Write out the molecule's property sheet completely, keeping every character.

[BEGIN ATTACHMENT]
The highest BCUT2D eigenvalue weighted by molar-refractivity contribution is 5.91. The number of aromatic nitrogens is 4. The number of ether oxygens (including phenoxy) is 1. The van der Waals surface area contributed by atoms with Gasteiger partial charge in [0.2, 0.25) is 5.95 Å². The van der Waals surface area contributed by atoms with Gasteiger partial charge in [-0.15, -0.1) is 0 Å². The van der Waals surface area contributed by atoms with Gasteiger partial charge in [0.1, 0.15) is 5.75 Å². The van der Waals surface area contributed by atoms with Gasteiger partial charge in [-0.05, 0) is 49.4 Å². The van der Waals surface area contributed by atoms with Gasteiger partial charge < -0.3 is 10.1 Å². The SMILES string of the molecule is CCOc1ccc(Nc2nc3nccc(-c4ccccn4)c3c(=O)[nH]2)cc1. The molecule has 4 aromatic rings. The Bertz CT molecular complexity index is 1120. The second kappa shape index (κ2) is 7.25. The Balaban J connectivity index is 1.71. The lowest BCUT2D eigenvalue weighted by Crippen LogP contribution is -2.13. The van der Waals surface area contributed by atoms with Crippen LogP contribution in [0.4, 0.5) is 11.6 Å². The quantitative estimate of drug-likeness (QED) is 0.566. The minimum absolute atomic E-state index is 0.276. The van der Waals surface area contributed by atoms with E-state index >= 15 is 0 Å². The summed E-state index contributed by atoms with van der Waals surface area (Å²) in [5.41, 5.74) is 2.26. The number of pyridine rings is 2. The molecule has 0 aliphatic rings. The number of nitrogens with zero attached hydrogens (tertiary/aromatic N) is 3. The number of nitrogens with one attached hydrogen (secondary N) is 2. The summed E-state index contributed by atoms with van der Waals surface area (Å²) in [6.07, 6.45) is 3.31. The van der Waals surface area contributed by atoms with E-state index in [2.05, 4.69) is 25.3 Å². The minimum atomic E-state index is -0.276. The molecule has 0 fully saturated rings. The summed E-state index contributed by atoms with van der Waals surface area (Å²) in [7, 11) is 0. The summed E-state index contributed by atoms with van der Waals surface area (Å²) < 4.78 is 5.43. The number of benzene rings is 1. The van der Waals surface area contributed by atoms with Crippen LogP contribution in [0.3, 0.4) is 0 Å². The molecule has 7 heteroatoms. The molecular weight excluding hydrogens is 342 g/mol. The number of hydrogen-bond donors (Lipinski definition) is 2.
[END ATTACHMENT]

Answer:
The highest BCUT2D eigenvalue weighted by molar-refractivity contribution is 5.91. The number of aromatic nitrogens is 4. The number of ether oxygens (including phenoxy) is 1. The van der Waals surface area contributed by atoms with Gasteiger partial charge in [0.2, 0.25) is 5.95 Å². The van der Waals surface area contributed by atoms with Gasteiger partial charge in [-0.15, -0.1) is 0 Å². The van der Waals surface area contributed by atoms with Gasteiger partial charge in [0.1, 0.15) is 5.75 Å². The van der Waals surface area contributed by atoms with Gasteiger partial charge in [-0.05, 0) is 49.4 Å². The van der Waals surface area contributed by atoms with Gasteiger partial charge < -0.3 is 10.1 Å². The SMILES string of the molecule is CCOc1ccc(Nc2nc3nccc(-c4ccccn4)c3c(=O)[nH]2)cc1. The molecule has 4 aromatic rings. The Bertz CT molecular complexity index is 1120. The second kappa shape index (κ2) is 7.25. The Balaban J connectivity index is 1.71. The lowest BCUT2D eigenvalue weighted by Crippen LogP contribution is -2.13. The van der Waals surface area contributed by atoms with Crippen LogP contribution in [0.4, 0.5) is 11.6 Å². The quantitative estimate of drug-likeness (QED) is 0.566. The minimum absolute atomic E-state index is 0.276. The van der Waals surface area contributed by atoms with E-state index >= 15 is 0 Å². The summed E-state index contributed by atoms with van der Waals surface area (Å²) in [5.41, 5.74) is 2.26. The number of pyridine rings is 2. The molecule has 0 aliphatic rings. The number of nitrogens with zero attached hydrogens (tertiary/aromatic N) is 3. The number of nitrogens with one attached hydrogen (secondary N) is 2. The summed E-state index contributed by atoms with van der Waals surface area (Å²) in [6.07, 6.45) is 3.31. The van der Waals surface area contributed by atoms with E-state index in [2.05, 4.69) is 25.3 Å². The minimum atomic E-state index is -0.276. The molecule has 0 fully saturated rings. The summed E-state index contributed by atoms with van der Waals surface area (Å²) in [7, 11) is 0. The summed E-state index contributed by atoms with van der Waals surface area (Å²) < 4.78 is 5.43. The number of benzene rings is 1. The van der Waals surface area contributed by atoms with Crippen LogP contribution in [0.3, 0.4) is 0 Å². The molecule has 7 heteroatoms. The molecular weight excluding hydrogens is 342 g/mol. The number of hydrogen-bond donors (Lipinski definition) is 2.